Driving on the Moon
December 11th, 2012
11:03 AM ET

Driving on the Moon

"Forty years ago today on Dec. 11, 1972, astronaut Eugene A. Cernan, commander, makes a short checkout of the lunar rover during the early part of the first Apollo 17 extravehicular activity at the Taurus-Littrow landing site. This view of the 'stripped down' rover is prior to loading up. Equipment later loaded onto the rover included the ground-controlled television assembly, the lunar communications relay unit, hi-gain antenna, low-gain antenna, aft tool pallet, lunar tools and scientific gear.

This photograph was taken by scientist-astronaut Harrison H. Schmitt, lunar module pilot. The mountain in the right background is the east end of South Massif. While astronauts Cernan and Schmitt descended in the Lunar Module 'Challenger' to explore the moon, astronaut Ronald E. Evans, command module pilot, remained with the Command and Service Modules 'America' in lunar orbit."

Source: NASA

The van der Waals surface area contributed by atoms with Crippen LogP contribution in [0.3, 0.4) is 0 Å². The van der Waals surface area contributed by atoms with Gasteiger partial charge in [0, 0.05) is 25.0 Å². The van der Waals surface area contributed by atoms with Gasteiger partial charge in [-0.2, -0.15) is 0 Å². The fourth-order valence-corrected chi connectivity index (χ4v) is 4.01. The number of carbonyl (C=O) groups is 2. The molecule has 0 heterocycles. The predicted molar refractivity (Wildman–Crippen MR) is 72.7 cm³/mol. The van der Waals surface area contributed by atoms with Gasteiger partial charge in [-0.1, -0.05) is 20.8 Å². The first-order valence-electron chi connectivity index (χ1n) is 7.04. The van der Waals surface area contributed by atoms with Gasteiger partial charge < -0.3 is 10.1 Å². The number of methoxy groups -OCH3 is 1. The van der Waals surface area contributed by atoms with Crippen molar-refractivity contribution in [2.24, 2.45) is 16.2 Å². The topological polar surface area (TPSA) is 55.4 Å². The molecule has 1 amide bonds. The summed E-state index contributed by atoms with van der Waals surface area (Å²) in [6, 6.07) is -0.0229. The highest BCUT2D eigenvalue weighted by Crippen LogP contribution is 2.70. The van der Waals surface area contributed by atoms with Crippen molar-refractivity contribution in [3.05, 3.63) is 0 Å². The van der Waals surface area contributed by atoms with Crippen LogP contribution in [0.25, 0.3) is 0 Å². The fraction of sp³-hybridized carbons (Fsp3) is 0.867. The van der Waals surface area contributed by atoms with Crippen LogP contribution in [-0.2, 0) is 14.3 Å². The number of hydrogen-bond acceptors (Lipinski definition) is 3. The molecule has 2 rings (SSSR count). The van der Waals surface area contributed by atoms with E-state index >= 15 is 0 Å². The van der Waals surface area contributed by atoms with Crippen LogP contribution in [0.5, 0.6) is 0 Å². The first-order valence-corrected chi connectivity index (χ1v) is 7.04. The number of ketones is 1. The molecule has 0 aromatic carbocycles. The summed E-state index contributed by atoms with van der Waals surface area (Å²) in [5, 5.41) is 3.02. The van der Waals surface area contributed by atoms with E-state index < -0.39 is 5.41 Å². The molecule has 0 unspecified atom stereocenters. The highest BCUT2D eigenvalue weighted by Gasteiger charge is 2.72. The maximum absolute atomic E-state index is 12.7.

Filed under: Light up the screen • the Moon
soundoff (3 Responses)
  1. Ramjet

    Vic; While a common belief, the moon is not always lit on one side. It rotates about the earth with the same side facing earth at all times. this means it has day and night just as we do.
    However, The sunlight falling on the moon is not filtered and thinned by atmosphere and solar collectors there do work well in the day. Weather does not block them as it does here on earth. A large portion of lunar equipment has been solar powered.

    December 12, 2012 at 8:29 am |
  2. Vic

    Half of the moon is "all-day" and the other half is "all-night." I always wondered if it is possible to build a 'solar power' generation facility on the "all-day" half for whatever applicable usage out there!

    December 11, 2012 at 11:35 am |


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